thumbnailFigure 9. Far-UV CD spectra of the consensus peptide of cluster #159. CD spectra of the 15-residue peptide with the consensus amino acid sequence, TIIMWYYDPETGEWW, of cluster #159 are shown. The CD spectra of the peptide at 20°C (293 K, blue line) and 5°C (278 K, green line) are similar. Temperature-dependent spectra show thermal denaturation at 98°C (371 K, red line) and renaturation at 20°C (293 K, dotted blue line) after the temperature-jump from 98°C (371 K) of the peptide.

Such speculation can be inferred not only from our results but also from other experimental studies. The peptide described above is not a first short autonomous element, derived from native proteins, that exhibits high foldability and stability. Several short fragments such as C-peptide of ribonuclease A [37], a C-terminal helix of cytochrome c [38], G-peptide of protein G [39,40] and an N-terminal fragment of ubiquitin [41] forms their native-like conformations by themselves, although most isolated fragments cannot retain the original conformation without interactions with the remaining proteins. In addition, several pioneering works have succeeded in creating artificial assemblies that consist of a combination of short fragments as structural building blocks [42-48].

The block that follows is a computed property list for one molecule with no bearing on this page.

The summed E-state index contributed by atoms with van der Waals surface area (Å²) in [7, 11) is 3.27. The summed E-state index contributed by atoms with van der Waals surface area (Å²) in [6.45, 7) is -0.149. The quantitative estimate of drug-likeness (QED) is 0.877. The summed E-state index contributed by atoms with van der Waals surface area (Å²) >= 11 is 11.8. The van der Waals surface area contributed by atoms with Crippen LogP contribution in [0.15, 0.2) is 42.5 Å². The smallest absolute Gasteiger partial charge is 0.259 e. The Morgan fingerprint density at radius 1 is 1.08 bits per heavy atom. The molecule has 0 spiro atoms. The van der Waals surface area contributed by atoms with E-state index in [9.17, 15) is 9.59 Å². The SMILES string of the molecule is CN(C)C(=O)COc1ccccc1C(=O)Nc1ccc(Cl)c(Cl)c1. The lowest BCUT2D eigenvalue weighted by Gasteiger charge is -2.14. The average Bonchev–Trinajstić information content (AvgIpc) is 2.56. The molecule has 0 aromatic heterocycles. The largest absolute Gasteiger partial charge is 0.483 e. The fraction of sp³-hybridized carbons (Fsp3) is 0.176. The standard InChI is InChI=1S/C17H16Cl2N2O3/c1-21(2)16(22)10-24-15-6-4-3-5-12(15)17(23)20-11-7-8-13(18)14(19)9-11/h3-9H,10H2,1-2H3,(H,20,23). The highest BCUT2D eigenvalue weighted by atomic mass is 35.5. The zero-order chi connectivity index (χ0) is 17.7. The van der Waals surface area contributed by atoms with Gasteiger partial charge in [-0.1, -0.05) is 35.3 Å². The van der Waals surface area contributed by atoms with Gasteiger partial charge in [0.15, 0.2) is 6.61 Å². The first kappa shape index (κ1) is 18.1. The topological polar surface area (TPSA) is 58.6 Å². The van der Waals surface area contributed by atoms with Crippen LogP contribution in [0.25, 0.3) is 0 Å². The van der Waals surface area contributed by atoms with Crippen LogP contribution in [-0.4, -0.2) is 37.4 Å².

Conclusions

In 9-residue-long and 15-residue-long segments, we identified several segment clusters with structure-based profiles that show significant correlations (Z ≥ 8) with sequence-based profiles. We found significant correlation between a sequence-based profile and a structure-based profile, indicating structural similarity between the local structure of a protein family and representatives of a segment cluster. We found exceptionally strong correlation between amino acid preferences and local structures in all except one of the 42 9-residue-long segments (L = 9) and in 47 of the 50 15-residue-long segments (L = 15). These results suggest strong correlation between sequence substitution patterns and structures for some elements in proteins, in agreement with earlier results [13,49]. Results also suggest that our method does not require calculation of the structural similarity between two segments to identify similar segments in both sequence and structure, in contrast to previous studies [1,7].